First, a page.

What Is Cup Face Technology & Will It Help Me Drive The Ball Farther?

The Science of Cup Face TechnologyDynacraft Avatar Cup Face Driver

Most manufacturers have found out how to make a driver that pushes the maximum allowable spring-like effect but still conforms to the Rules of Golf. This is done by using very thin or special beta titanium alloy faces. Because titanium heads are hollow they are constructed from as little as two pieces to as many as six. Most foundries will use a separate face plate from the crown, hosel and sole plate. The faceplate is then welded to the other pieces of the head around the perimeter of the face. The location of the weld becomes thicker than the areas around it so the outermost regions of the face do not deflect much. As a result, Continue reading “What Is Cup Face Technology & Will It Help Me Drive The Ball Farther?” »

Andy Bean Captures Champions Tour’s Regions Charity Classic With New Image Ghost Shaft

New Ghost Shaft Proves a Winner On The Champions Tour

HOOVER, AL – May 20, 2008 – Andy Bean earned a dramatic victory at the Champions Tour’s Regions Charity Classic using the new Ghost Image tour prototype X-flex shaft, now available at Hireko Golf.


Bean recently adopted the New Image shaft and has increased both his distance and accuracy. Bean hit an unbelievable 382-yard drive on the 13th hole in Sunday’s final round. He finished at 13 under par to win by one shot. Bean led all three rounds of the event with a tournament record 18 birdies.

Hireko Golf carries the New Image line of high performance shafts, with specific designs for every type of player, from the tour professional to the weekend golfer. Each serial-numbered shaft has unique aesthetics – no two are identical – and is individually tested to ensure it meets New Image’s exact specifications.

The New Image Ghost shaft is available in Stiff flex and X-flex. Specifications include 2.3º torque, a 78 gram weight and a low ball flight trajectory. The Ghost Image shaft retails at $195.95. Visit www.HirekoGolf.com for more details.

How Come My Golf Components Don’t Always Fit Together?

Jeff Summitt explains what to do when golf components will not fitHireko Modern Guide To Clubmaking Book together.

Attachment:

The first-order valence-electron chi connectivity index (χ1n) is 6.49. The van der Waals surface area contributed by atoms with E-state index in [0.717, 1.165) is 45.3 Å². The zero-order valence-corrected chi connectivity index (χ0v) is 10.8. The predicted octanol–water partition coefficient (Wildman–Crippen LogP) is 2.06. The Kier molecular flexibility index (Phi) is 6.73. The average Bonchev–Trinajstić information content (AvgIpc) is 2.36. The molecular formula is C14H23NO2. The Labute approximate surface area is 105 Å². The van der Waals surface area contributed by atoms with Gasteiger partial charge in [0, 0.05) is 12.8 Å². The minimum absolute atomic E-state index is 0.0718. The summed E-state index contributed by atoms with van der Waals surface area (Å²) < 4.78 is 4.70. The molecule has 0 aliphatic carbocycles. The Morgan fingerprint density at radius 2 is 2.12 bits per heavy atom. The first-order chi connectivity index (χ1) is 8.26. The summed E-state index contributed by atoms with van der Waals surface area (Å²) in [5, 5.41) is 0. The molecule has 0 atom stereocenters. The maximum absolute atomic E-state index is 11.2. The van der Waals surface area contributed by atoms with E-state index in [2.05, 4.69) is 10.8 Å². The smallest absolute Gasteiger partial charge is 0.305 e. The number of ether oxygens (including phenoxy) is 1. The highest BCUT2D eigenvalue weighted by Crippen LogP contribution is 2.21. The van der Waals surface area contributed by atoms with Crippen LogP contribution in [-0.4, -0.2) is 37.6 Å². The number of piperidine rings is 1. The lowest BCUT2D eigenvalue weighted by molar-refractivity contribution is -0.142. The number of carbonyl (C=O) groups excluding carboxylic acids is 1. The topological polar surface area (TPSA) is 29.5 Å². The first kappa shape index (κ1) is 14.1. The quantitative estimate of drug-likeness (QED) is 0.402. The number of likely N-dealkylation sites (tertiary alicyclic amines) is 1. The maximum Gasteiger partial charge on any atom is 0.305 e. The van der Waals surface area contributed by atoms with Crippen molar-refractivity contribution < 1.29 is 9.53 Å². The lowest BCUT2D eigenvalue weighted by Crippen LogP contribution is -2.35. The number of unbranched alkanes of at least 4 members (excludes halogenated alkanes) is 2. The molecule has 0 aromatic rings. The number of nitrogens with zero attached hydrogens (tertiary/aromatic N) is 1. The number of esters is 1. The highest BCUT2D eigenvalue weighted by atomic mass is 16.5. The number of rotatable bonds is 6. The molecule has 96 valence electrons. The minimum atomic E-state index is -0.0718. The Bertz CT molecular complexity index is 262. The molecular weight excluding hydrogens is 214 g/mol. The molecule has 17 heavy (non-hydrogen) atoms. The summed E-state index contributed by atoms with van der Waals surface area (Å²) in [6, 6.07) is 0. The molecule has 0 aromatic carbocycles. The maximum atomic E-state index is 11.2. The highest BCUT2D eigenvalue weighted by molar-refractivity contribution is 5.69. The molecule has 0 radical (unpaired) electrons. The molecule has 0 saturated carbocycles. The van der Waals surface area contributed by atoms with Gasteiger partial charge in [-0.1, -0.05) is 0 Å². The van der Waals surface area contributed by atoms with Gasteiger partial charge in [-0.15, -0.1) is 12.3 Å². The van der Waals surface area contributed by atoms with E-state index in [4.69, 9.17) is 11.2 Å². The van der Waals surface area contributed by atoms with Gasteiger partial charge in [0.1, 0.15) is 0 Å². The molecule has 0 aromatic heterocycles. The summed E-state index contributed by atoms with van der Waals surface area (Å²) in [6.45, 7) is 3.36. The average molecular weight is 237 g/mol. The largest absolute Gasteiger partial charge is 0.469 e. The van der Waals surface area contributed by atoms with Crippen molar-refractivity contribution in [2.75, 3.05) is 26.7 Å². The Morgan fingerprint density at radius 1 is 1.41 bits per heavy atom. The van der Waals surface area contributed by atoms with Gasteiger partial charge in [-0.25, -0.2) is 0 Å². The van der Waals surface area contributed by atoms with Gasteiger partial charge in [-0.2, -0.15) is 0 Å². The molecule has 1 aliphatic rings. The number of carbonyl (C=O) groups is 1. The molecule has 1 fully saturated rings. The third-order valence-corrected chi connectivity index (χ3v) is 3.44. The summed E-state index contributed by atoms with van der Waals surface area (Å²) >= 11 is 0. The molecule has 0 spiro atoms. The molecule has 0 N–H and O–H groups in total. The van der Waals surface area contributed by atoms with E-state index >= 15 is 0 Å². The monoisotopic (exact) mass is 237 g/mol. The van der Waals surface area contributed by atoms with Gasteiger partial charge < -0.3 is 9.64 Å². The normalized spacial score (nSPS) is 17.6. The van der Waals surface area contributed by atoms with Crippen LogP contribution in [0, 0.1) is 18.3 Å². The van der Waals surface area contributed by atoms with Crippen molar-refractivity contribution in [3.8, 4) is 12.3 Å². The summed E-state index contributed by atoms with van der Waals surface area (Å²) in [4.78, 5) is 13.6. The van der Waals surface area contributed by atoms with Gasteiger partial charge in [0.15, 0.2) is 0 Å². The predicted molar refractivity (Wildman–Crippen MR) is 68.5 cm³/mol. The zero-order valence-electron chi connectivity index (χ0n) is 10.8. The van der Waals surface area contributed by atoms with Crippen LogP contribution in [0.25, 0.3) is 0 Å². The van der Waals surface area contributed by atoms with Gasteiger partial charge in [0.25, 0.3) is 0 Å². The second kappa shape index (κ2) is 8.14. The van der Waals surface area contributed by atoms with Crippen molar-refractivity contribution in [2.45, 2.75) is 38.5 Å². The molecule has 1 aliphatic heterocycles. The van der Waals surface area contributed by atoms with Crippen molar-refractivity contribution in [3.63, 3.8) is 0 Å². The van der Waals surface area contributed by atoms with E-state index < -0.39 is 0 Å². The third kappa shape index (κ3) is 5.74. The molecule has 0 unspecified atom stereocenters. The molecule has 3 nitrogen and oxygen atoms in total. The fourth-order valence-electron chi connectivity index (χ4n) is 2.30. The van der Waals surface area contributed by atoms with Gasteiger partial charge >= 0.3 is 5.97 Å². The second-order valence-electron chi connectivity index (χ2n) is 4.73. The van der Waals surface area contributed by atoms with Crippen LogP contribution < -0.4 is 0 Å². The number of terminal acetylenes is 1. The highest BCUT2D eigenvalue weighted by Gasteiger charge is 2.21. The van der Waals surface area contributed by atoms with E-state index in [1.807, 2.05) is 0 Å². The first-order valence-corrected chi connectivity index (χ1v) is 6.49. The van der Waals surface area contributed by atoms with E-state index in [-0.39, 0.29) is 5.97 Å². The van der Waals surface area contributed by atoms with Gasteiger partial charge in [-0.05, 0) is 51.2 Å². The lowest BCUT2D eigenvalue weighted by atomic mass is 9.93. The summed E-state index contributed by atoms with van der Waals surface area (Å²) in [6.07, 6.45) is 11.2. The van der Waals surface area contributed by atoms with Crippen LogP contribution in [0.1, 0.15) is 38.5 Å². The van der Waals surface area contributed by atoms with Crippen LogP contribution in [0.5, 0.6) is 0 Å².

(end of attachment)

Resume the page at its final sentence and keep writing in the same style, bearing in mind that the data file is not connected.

Ahh, that excitement you have when the box of components arrive at your doorstep. You open the package like an eight year old on Christmas Day; sort out all the golf components on your workbench and then you try to test fit the parts. But you find they don’t fit. What should you do? One thing is do not panic.

First, look at the golf components to make sure you got the right parts. If you ordered a golf shaft for a golf driver or fairway wood, chances it will be 44” or longer. If the shaft you are trying to insert is only 41” or shorter, it was designed for an golf iron or a hybrid with a .370” internal hosel diameter. Simply call the component supplier you bought them from to have a replacement sent in case the shaft was miss-shipped or the wrong part number ordered. Component companies will usually not replace a shaft that has been trimmed and abraded. Shipping errors can occur on occasion and it is one of the responsibilities of the clubmaker to check inventory when it comes in the door.

Continue reading “How Come My Golf Components Don’t Always Fit Together?” »

How To Instantly Gain Distance

Get More Confidence!

If you want more distance, it all starts out with more confidence in the club you are swinging. What you say? Confidence is that immeasurable factor that can also be mentioned in the same terms as faith and trust. Forget for a second that you have a driver with the maximum allowable volume, spring-like face and high MOI paired with a premium shaft and grip. When you make that tape-measured drive, do you remember what you were thinking? Nothing, absolutely nothing! That is the key when you do not have to worry about anything as you have total confidence in the club(s) you are playing.

Continue reading “How To Instantly Gain Distance” »

How To Instantly Gain Distance

Get More Confidence!